Sam Morris / Las Vegas Sun
Wednesday, April 16, 2014 | 2 a.m.
Travis Browne had two children before he ever learned how to shoot for a double-leg takedown or defend a rear-naked choke.
Unlike almost all of his colleagues on the UFC roster, Browne had no involvement in any type of martial arts for the first 25 years of his life. It wasn’t until five years ago that the heavyweight decided he wanted to try fighting.
“I was just the guy watching from the couch,” Browne said. “I got into MMA because I wanted to show my kids that they could be an athlete, that they could push themselves in whatever direction they wanted in life.”
“Athlete” is the word most associated with Browne’s mixed martial arts career. Browne can manage his 6-foot-7, 245-pound frame with graceful agility, sometimes to a fault.
His only career loss came after he tore his hamstring throwing a spinning back kick against Antonio “Bigfoot” Silva two years ago. But Browne has bounced back to win three in a row via first-round knockout to get one victory away from a title shot.
If Browne defeats Fabricio Werdum in the main event of UFC on Fox 11 on Saturday, he’ll get a crack at Cain Velasquez when the heavyweight champion returns from shoulder surgery.
“I earned the fight with Werdum, and after this one, I’m going to have earned the fight with Cain,” Browne said. “I’ve worked my way to this spot, and no one is going to deny me.”
It’s a remarkable rise considering how Browne spent the early portion of his adult life. While Velasquez converted college wrestling honors into a career and Werdum signed his first UFC contract, Browne was training dogs.
“That was where my passion was at the time,” Browne said.
With two new baby boys — Kaleo, now 7, and Keawe, now 6 — Browne needed to find a way to support his family.
He worked a few different odd jobs around San Diego for a while before deciding to undertake something he always wanted to do.
“I owned a couple different businesses,” Browne said. “I was a painting contractor for a while and then a dog trainer. I opened my own business dog training and had some success.”
Browne would teach canines for normal clients and governmental organizations. The job was rewarding, and helping others gave him great satisfaction.
It was also lucrative, at least enough for his lifestyle. That’s why he kept the gig through his first nine fights on regional cards when a competitive urge steered him toward mixed martial arts.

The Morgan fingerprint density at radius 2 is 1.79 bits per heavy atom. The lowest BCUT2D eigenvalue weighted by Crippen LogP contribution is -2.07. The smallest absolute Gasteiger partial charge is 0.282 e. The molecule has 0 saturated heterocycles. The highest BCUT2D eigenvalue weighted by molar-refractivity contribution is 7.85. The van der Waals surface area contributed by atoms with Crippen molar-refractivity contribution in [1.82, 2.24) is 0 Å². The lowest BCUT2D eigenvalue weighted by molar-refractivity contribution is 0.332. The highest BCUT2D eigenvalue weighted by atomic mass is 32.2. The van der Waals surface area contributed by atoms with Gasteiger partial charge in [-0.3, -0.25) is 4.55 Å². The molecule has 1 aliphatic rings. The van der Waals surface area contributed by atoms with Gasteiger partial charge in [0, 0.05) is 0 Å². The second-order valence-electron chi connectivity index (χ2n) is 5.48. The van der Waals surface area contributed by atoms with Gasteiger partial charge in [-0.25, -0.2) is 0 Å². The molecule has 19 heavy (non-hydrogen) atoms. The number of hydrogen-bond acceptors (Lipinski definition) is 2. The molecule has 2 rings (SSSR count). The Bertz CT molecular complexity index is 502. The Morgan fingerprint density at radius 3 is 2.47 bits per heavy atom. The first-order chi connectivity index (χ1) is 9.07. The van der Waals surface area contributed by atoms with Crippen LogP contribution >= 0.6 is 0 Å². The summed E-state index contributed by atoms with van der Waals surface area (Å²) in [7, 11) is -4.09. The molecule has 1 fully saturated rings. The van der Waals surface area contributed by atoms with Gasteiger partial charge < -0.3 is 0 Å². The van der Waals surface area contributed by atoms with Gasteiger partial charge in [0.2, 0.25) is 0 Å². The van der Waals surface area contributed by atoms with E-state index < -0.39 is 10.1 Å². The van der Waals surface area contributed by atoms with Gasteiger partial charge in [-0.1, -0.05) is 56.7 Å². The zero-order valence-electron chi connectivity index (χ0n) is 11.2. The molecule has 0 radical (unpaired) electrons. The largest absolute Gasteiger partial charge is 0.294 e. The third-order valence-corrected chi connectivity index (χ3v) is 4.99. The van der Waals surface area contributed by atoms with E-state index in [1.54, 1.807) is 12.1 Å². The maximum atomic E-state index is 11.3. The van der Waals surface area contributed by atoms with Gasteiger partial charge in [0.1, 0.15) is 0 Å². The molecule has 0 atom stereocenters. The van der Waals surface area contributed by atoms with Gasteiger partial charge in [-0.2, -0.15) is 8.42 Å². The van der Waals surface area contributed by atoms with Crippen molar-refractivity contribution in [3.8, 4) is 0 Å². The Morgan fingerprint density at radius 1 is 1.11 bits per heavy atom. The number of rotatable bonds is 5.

He also balanced dog and fight training upon first signing with the UFC, carrying dual professions leading up to his first-round TKO victory against James McSweeney at “The Ultimate Fighter” 11 finale.
“After my first fight in the UFC, I knew I had to get out of it,” Browne said. “I knew the UFC and being at this level would consume my time. If I didn’t want to get my butt kicked on fight night, I had to dedicate my life to the sport.
“I sold the business.”
Many would have found themselves conflicted about whether to step away from a business they dedicated years to and built from the ground for a more uncertain future. The odds of an unseasoned fighter like Browne at the time fizzling out of the UFC are greater than flying up the ranks.
But Browne said he was prepared for the sacrifice from the moment he began fighting.
“If I had to contemplate whether to give up the business or sign with the UFC, then I should have kept the business and not fought to begin with,” he said. “Some people said, ‘you have choices.’ But, at least at the end of the day if you want to be the best in the world, you have no choices. You have one direction, and it’s already laid out in front of you.”
The combination of Browne’s faith, risk and diligence has paid off in a major way. He’s favored to beat Werdum — by a 2-to-1 clip, according to local sports books — and fight for the title by the end of the year.
Even if he loses, he’s an established fighter positioned near the top of the UFC heavyweight division. And, most importantly to Browne, he’s set an example for his two biggest fans.
“I just want my kids to grow up to become good men,” Browne said, “and that starts with understanding the world around them. That’s something I push them to do.”